Let’s make sure we’re all clear on this point, because it’s very important, and possibly trumps everything else that will get brought up in this discussion:
Raising the salaries of the AMS employees—particularly executives—so soon after passing a major fee referendum which was sold around the need for more program funding is about the worst thing you could possibly do for optics. It looks absolutely terrible. It makes you look like liars.
Now, I don’t need anyone to leave a comment here explaining the situation to me, because I understand it.
- Christy Clark decided to raise the minimum wage when she took office on March 14. Nobody knew that was coming.
- Raising the minimum wage affects a large number of the employees of the AMS who are hired at entry-level positions.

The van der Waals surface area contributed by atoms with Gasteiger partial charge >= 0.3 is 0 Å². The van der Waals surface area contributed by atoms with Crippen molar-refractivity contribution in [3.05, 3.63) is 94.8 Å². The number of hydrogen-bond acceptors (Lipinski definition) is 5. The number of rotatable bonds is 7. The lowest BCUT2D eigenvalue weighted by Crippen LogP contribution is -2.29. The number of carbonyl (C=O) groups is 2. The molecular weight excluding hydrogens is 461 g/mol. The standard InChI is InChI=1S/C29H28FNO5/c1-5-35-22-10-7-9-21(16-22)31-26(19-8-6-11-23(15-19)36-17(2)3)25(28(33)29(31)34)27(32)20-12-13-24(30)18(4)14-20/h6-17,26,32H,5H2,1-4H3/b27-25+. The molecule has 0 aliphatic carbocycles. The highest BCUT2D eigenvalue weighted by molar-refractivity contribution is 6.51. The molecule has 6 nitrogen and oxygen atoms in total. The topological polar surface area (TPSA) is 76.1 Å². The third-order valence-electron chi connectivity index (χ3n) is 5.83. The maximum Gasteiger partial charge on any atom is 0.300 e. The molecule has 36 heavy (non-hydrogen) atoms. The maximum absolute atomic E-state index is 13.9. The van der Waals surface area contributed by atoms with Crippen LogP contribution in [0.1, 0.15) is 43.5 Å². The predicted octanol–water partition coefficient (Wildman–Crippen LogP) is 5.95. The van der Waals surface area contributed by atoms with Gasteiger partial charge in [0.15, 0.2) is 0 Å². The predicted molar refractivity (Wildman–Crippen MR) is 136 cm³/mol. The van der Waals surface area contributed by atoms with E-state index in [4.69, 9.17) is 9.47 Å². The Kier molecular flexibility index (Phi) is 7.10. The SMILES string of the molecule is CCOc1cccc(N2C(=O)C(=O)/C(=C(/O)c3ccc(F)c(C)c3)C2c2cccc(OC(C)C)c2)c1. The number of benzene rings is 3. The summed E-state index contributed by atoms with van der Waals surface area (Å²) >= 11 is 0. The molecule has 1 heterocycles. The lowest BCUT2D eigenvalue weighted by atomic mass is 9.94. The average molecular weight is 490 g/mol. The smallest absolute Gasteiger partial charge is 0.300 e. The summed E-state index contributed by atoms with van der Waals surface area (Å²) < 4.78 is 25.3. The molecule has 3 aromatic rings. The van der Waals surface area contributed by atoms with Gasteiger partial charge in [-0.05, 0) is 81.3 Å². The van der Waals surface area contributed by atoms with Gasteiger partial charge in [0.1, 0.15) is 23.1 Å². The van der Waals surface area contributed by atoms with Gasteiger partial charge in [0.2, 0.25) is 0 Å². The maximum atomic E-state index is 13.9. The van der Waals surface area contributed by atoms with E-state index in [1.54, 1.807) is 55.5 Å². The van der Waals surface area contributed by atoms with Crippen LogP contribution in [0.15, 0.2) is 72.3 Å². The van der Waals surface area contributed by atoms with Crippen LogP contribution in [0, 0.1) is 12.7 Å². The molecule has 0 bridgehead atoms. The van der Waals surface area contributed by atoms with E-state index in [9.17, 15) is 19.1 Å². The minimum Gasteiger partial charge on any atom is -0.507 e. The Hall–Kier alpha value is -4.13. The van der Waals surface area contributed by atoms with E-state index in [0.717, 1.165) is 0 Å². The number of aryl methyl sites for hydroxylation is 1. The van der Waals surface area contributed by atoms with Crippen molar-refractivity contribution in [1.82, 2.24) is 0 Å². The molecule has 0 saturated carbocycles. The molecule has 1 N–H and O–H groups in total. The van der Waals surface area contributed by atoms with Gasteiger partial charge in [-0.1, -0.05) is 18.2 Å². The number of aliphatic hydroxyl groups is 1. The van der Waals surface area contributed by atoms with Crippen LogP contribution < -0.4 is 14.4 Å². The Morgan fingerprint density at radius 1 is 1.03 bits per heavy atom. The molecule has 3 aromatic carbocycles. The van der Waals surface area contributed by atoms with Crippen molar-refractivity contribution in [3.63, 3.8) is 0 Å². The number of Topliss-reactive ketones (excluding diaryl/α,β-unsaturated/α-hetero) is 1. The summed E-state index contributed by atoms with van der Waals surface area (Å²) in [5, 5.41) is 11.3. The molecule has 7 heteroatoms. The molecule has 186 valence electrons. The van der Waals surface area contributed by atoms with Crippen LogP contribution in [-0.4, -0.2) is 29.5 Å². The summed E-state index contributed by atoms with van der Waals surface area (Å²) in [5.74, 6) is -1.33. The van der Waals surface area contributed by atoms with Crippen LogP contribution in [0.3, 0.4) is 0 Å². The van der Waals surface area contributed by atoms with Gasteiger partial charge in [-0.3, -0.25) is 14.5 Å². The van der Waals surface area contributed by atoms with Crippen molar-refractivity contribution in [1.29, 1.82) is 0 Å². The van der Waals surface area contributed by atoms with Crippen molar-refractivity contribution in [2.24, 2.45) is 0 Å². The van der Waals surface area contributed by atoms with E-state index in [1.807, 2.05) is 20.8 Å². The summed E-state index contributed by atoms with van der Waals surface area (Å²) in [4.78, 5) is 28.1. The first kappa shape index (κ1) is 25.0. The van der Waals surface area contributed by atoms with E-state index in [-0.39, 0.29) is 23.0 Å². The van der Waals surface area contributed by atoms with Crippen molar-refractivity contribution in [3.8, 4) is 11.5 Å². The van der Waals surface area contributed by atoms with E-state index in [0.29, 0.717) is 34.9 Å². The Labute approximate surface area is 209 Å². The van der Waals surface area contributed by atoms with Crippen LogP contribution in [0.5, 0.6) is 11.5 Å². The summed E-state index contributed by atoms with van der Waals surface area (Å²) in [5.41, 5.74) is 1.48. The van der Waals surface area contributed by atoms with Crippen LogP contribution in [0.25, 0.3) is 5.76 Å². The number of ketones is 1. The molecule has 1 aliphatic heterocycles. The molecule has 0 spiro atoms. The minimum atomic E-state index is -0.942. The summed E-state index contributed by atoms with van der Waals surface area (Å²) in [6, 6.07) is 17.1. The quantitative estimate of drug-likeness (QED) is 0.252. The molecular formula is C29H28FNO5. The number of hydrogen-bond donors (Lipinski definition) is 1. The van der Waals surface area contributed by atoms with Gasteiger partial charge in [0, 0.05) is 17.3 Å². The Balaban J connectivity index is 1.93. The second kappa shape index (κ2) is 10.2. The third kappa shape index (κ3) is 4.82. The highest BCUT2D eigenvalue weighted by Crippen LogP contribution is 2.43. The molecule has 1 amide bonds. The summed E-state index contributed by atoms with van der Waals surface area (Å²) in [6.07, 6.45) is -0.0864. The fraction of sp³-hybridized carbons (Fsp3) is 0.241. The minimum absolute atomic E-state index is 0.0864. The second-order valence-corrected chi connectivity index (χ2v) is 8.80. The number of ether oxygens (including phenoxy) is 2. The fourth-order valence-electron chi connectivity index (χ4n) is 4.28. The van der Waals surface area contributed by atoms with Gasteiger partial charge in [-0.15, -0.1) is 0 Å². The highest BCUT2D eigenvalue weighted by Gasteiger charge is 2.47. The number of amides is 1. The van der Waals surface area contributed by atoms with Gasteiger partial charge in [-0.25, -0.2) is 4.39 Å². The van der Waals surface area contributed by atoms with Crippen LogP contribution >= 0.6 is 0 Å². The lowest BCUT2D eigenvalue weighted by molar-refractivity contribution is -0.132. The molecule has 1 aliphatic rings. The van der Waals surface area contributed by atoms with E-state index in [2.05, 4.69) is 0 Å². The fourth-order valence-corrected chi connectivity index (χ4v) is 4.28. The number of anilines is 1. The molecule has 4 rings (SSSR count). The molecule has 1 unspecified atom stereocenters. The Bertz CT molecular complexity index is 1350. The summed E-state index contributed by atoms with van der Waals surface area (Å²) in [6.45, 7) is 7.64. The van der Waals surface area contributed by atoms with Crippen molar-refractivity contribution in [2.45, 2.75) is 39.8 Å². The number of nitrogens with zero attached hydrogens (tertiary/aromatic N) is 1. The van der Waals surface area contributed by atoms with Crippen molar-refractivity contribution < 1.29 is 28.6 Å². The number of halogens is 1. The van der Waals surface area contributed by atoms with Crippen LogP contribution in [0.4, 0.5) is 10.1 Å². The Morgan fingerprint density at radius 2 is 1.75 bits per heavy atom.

- If we raise the “bottom tier” salaries, it makes sense to review the salaries of all employees, because otherwise you may get a situation where people in more senior positions are getting paid the same rate as the people they are supposed to be supervising and/or exercising decision-making power over. As with most organizations, the AMS operates on the principle of compensating people according roughly to the amount of responsibility and seniority invested in their position.
- There is a sense of urgency about this, because the first wage increase comes into effect May 1 and we also need to start our hiring now for the next year (or at least the summer.)
With all that said, again: this is going to look terrible, and it has been further damaged by the way it has been brought to Council.